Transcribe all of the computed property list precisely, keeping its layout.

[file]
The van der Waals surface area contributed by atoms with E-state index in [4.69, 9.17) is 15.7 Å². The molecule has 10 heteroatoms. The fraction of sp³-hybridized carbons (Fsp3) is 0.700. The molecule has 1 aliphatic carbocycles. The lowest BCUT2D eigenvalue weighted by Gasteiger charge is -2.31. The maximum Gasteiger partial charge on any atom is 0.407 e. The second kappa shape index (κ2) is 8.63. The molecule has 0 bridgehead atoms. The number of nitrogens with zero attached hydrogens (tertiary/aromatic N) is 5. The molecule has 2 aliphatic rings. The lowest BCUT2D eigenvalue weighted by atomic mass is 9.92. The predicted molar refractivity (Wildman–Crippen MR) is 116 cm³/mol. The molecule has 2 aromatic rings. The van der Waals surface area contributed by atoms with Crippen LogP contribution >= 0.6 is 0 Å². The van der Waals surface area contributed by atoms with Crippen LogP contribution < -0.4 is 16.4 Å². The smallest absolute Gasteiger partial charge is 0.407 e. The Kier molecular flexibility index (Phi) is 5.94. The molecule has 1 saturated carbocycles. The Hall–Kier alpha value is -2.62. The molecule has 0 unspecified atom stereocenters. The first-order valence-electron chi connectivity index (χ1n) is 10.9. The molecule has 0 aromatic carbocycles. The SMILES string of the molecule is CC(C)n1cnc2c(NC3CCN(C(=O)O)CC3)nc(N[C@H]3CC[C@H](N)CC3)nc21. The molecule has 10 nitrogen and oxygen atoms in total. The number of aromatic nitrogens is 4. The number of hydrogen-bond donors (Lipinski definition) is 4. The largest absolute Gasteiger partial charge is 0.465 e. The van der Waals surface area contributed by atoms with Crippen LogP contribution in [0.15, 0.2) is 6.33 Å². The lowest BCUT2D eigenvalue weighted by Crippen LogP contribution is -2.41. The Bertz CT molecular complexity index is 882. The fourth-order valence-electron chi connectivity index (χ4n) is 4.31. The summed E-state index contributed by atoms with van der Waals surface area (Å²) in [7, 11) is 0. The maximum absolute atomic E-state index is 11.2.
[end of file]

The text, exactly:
The van der Waals surface area contributed by atoms with E-state index in [4.69, 9.17) is 15.7 Å². The molecule has 10 heteroatoms. The fraction of sp³-hybridized carbons (Fsp3) is 0.700. The molecule has 1 aliphatic carbocycles. The lowest BCUT2D eigenvalue weighted by Gasteiger charge is -2.31. The maximum Gasteiger partial charge on any atom is 0.407 e. The second kappa shape index (κ2) is 8.63. The molecule has 0 bridgehead atoms. The number of nitrogens with zero attached hydrogens (tertiary/aromatic N) is 5. The molecule has 2 aliphatic rings. The lowest BCUT2D eigenvalue weighted by atomic mass is 9.92. The predicted molar refractivity (Wildman–Crippen MR) is 116 cm³/mol. The molecule has 2 aromatic rings. The van der Waals surface area contributed by atoms with Crippen LogP contribution >= 0.6 is 0 Å². The van der Waals surface area contributed by atoms with Crippen LogP contribution < -0.4 is 16.4 Å². The smallest absolute Gasteiger partial charge is 0.407 e. The Kier molecular flexibility index (Phi) is 5.94. The molecule has 1 saturated carbocycles. The Hall–Kier alpha value is -2.62. The molecule has 0 unspecified atom stereocenters. The first-order valence-electron chi connectivity index (χ1n) is 10.9. The molecule has 0 aromatic carbocycles. The SMILES string of the molecule is CC(C)n1cnc2c(NC3CCN(C(=O)O)CC3)nc(N[C@H]3CC[C@H](N)CC3)nc21. The molecule has 10 nitrogen and oxygen atoms in total. The number of aromatic nitrogens is 4. The number of hydrogen-bond donors (Lipinski definition) is 4. The largest absolute Gasteiger partial charge is 0.465 e. The van der Waals surface area contributed by atoms with Crippen LogP contribution in [0.15, 0.2) is 6.33 Å². The lowest BCUT2D eigenvalue weighted by Crippen LogP contribution is -2.41. The Bertz CT molecular complexity index is 882. The fourth-order valence-electron chi connectivity index (χ4n) is 4.31. The summed E-state index contributed by atoms with van der Waals surface area (Å²) in [7, 11) is 0. The maximum absolute atomic E-state index is 11.2.